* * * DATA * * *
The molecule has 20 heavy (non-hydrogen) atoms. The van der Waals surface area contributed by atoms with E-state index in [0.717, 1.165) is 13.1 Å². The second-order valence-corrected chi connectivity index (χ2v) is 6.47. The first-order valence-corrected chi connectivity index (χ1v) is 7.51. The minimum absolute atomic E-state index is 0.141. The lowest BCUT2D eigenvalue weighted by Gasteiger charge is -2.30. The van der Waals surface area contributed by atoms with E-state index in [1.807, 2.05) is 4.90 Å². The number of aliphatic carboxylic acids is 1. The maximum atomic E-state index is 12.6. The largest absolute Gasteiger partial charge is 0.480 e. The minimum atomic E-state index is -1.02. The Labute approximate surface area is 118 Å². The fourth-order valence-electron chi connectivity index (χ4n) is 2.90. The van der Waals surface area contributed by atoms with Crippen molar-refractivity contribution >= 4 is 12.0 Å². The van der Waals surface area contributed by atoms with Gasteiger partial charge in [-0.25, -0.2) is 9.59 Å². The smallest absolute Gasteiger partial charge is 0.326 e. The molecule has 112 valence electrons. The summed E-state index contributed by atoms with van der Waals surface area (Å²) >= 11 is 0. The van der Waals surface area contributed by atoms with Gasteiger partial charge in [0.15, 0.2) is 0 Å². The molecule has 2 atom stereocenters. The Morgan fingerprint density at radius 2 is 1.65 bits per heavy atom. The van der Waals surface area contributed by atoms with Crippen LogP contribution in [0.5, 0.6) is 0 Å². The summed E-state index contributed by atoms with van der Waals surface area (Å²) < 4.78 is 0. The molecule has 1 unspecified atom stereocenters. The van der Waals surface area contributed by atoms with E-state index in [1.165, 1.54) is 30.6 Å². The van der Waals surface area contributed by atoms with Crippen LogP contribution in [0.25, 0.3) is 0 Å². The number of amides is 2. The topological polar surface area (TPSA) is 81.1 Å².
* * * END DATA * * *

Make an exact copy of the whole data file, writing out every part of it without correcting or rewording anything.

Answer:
The molecule has 20 heavy (non-hydrogen) atoms. The van der Waals surface area contributed by atoms with E-state index in [0.717, 1.165) is 13.1 Å². The second-order valence-corrected chi connectivity index (χ2v) is 6.47. The first-order valence-corrected chi connectivity index (χ1v) is 7.51. The minimum absolute atomic E-state index is 0.141. The lowest BCUT2D eigenvalue weighted by Gasteiger charge is -2.30. The van der Waals surface area contributed by atoms with E-state index in [1.807, 2.05) is 4.90 Å². The number of aliphatic carboxylic acids is 1. The maximum atomic E-state index is 12.6. The largest absolute Gasteiger partial charge is 0.480 e. The minimum atomic E-state index is -1.02. The Labute approximate surface area is 118 Å². The fourth-order valence-electron chi connectivity index (χ4n) is 2.90. The van der Waals surface area contributed by atoms with Crippen molar-refractivity contribution >= 4 is 12.0 Å². The van der Waals surface area contributed by atoms with Gasteiger partial charge in [-0.25, -0.2) is 9.59 Å². The smallest absolute Gasteiger partial charge is 0.326 e. The molecule has 112 valence electrons. The summed E-state index contributed by atoms with van der Waals surface area (Å²) >= 11 is 0. The van der Waals surface area contributed by atoms with Gasteiger partial charge in [0.15, 0.2) is 0 Å². The molecule has 2 atom stereocenters. The Morgan fingerprint density at radius 2 is 1.65 bits per heavy atom. The van der Waals surface area contributed by atoms with Crippen LogP contribution in [0.5, 0.6) is 0 Å². The summed E-state index contributed by atoms with van der Waals surface area (Å²) < 4.78 is 0. The molecule has 1 unspecified atom stereocenters. The van der Waals surface area contributed by atoms with E-state index in [1.165, 1.54) is 30.6 Å². The van der Waals surface area contributed by atoms with Crippen LogP contribution in [0.25, 0.3) is 0 Å². The number of amides is 2. The topological polar surface area (TPSA) is 81.1 Å².